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Scenes From the Courtroom


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1. Before the defense’s star witness Raquel Gur ever testified, she had to sit in the courtroom to wait her turn. Unfamiliar with the gallery, the psychiatrist sat exactly where she didn’t want to be: directly in front of the victims’ families. These are people who are not on Gur’s side, as she is the defense’s last best hope to get a not guilty by reason of insanity (NGRI) verdict. She hummed to herself, at times hugging her big white notebook to her chest, perhaps trying to drown out some of the comments uttered behind her. Next time, she sat somewhere else.

George Brauchler cross-examines Dr. Raquel Gur.

George Brauchler cross-examines Dr. Raquel Gur.

2. There have been several interesting people who showed up to watch the proceedings including Tom Mauser, who has been active in gun control legislation ever since his son, Daniel,was shot and killed at Columbine in 1999.

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Tom Mauser in front of a picture of his son Tom

An anti-death penalty advocate sat in the front row and took notes beside the defendant’s parents, scowling at anyone around her who dared make a peep. And one of the jurors who didn’t make it to the final round came one day out of curiosity to see what she missed.

3. Speaking of jurors, Juror 901, who was dismissed from the trial because a family member was a victim of a hold-up during the case is still coming to court. She sits in the back row and writes. I’m not sure what she is doing and some have speculated she’s writing a book, but I’ve seen her doing Sudoku, so it may be as simple as…she hates the idea that she had to stop what she started.

4. And speaking of books, it’s very hard for victims’ families to listen to testimony regarding the defendant’s life. When you’ve lost your child, it’s beyond frustrating to hear testimony about the man who did the killing. For example, the defendant had to get a band-aid for an infected finger while he was in jail. So the ones who come and don’t want to hear this kind of thing sit and do crossword puzzles and bring paperbacks to read. When the testimony gets boring, I’ve seen them nod off.

5. There are five lawyers for each side, so lots of legal brains in the courtroom, and attorneys tend to dress very conservatively for the occasion. We’ve seen every cut of gray, navy and black suit. But one of the lawyers, prosecutor Lisa Teesch-McGuire, is much more creative, her taste leaning toward flouncy skirts with lots of pleats. My personal favorite is a dress with a bold green palm tree print. Not so much off-the- record in the bathroom she told me that after being on this depressing trial for six months (including jury selection) she wears bright clothing to keep from being so sad.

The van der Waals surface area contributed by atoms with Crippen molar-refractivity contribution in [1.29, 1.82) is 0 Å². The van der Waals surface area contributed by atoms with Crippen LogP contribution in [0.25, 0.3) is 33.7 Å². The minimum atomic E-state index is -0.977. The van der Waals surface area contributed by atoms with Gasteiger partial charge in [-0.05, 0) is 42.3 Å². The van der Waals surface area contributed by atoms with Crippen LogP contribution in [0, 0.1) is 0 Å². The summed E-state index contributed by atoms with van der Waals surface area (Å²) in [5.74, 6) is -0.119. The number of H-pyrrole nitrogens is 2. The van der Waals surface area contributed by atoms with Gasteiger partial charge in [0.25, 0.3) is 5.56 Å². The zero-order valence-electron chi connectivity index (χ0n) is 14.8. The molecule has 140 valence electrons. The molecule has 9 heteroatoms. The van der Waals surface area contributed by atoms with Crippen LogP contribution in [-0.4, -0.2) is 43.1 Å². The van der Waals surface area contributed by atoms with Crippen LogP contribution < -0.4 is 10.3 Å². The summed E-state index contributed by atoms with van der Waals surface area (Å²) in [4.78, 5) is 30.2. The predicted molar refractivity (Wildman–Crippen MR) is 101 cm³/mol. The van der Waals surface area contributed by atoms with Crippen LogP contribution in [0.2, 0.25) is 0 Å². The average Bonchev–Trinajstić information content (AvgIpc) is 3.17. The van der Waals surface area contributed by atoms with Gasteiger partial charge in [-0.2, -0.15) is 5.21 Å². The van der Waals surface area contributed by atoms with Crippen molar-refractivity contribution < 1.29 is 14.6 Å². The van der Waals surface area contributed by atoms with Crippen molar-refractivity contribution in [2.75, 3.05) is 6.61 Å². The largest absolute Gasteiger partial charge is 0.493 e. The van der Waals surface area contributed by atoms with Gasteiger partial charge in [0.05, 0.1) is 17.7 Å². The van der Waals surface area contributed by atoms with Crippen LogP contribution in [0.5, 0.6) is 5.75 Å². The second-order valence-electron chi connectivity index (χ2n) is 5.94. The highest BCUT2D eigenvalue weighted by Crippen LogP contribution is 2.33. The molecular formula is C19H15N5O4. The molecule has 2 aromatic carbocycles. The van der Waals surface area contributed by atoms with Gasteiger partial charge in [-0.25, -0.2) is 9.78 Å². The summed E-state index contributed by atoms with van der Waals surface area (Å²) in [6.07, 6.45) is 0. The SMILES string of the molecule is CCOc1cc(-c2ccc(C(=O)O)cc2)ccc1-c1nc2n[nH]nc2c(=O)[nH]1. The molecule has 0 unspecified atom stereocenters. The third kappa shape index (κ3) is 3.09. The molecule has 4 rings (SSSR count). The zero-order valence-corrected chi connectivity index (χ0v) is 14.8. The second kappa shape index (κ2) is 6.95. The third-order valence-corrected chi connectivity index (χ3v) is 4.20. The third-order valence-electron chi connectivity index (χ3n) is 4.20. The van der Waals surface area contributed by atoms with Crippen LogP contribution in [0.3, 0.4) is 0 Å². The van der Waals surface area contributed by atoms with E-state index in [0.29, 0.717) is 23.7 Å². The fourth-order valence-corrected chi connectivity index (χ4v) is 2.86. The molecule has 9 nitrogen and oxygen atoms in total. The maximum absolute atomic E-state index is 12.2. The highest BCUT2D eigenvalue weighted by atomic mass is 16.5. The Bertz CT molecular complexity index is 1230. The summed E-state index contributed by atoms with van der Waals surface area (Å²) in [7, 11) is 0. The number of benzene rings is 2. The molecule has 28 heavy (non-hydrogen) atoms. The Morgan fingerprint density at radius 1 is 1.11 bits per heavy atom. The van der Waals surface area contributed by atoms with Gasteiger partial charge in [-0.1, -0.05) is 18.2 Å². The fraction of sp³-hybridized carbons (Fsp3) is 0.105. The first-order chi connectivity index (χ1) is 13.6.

6. And speaking of the bathroom, lots of good conversations and sightings happen in there because you’re trapped for a couple of minutes just because nature calls and there’s nowhere to hide. I’ve talked about the weather and jewelry to key attorneys from both sides, defense witnesses and family members who wouldn’t want to be seen talking to me on “the outside.”

7. After 11 weeks, there are priceless light moments, like the time DA George Brauchler offered public defender Tamara Brady an Altoid just before addressing the judge. Or the day public defender Dan King wore a shiny gray outfit he called his “Ricky Martin” suit.

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Dan King in action in shiny silver

Or when Brauchler, while cross-examining the defense’s star witness, said “Tell us what you do, do. Not doo-doo, your honor.”

8. I feel like it’s time to put a fork in the jury, as they say. It seems like they are almost to a point where they want to scream “Enough already!!!!” They have gotten to know each other and laugh with the people who sit next to them. It’s a hodge podge of citizens which include a garage shop worker, an expert markswoman, an Army ICU nurse and an auto parts deliverer.

9. Reporters covering the trial have gotten to know each other very well too. They do impressions at happy hour of prosecutors, defense attorneys and even some of the witnesses. They’ve been known to sing show tunes on some nights.

10. It’s amazing what hasn’t happened, notably, that none of the victims or their families has rushed the defendant. But there are two big armed sheriff’s deputies assigned to stand between the the shooter and the victims’ side, just in case.

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Explanatory Multimedia Reporting from CU Boulder Journalism Students
Scenes From the Courtroom